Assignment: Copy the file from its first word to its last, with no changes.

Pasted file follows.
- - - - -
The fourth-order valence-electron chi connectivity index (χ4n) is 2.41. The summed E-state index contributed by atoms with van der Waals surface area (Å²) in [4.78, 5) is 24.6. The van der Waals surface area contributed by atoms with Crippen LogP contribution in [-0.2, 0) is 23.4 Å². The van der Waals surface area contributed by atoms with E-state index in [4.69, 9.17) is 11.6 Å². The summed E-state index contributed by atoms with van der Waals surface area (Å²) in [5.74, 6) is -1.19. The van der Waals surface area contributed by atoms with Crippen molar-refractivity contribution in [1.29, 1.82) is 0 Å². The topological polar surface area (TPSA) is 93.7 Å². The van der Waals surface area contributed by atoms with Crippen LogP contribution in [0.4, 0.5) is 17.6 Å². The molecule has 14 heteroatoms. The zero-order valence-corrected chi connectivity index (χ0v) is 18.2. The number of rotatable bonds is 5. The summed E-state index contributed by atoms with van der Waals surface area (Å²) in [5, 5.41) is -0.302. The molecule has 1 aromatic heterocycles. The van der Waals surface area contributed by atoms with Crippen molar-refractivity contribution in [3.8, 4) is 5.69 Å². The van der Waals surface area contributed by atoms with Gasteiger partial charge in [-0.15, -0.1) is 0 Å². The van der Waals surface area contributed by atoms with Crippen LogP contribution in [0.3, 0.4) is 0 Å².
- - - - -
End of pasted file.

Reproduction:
The fourth-order valence-electron chi connectivity index (χ4n) is 2.41. The summed E-state index contributed by atoms with van der Waals surface area (Å²) in [4.78, 5) is 24.6. The van der Waals surface area contributed by atoms with Crippen LogP contribution in [-0.2, 0) is 23.4 Å². The van der Waals surface area contributed by atoms with E-state index in [4.69, 9.17) is 11.6 Å². The summed E-state index contributed by atoms with van der Waals surface area (Å²) in [5.74, 6) is -1.19. The van der Waals surface area contributed by atoms with Crippen molar-refractivity contribution in [1.29, 1.82) is 0 Å². The topological polar surface area (TPSA) is 93.7 Å². The van der Waals surface area contributed by atoms with Crippen LogP contribution in [0.4, 0.5) is 17.6 Å². The molecule has 14 heteroatoms. The zero-order valence-corrected chi connectivity index (χ0v) is 18.2. The number of rotatable bonds is 5. The summed E-state index contributed by atoms with van der Waals surface area (Å²) in [5, 5.41) is -0.302. The molecule has 1 aromatic heterocycles. The van der Waals surface area contributed by atoms with Crippen molar-refractivity contribution in [3.8, 4) is 5.69 Å². The van der Waals surface area contributed by atoms with Gasteiger partial charge in [-0.15, -0.1) is 0 Å². The van der Waals surface area contributed by atoms with Crippen LogP contribution in [0.3, 0.4) is 0 Å².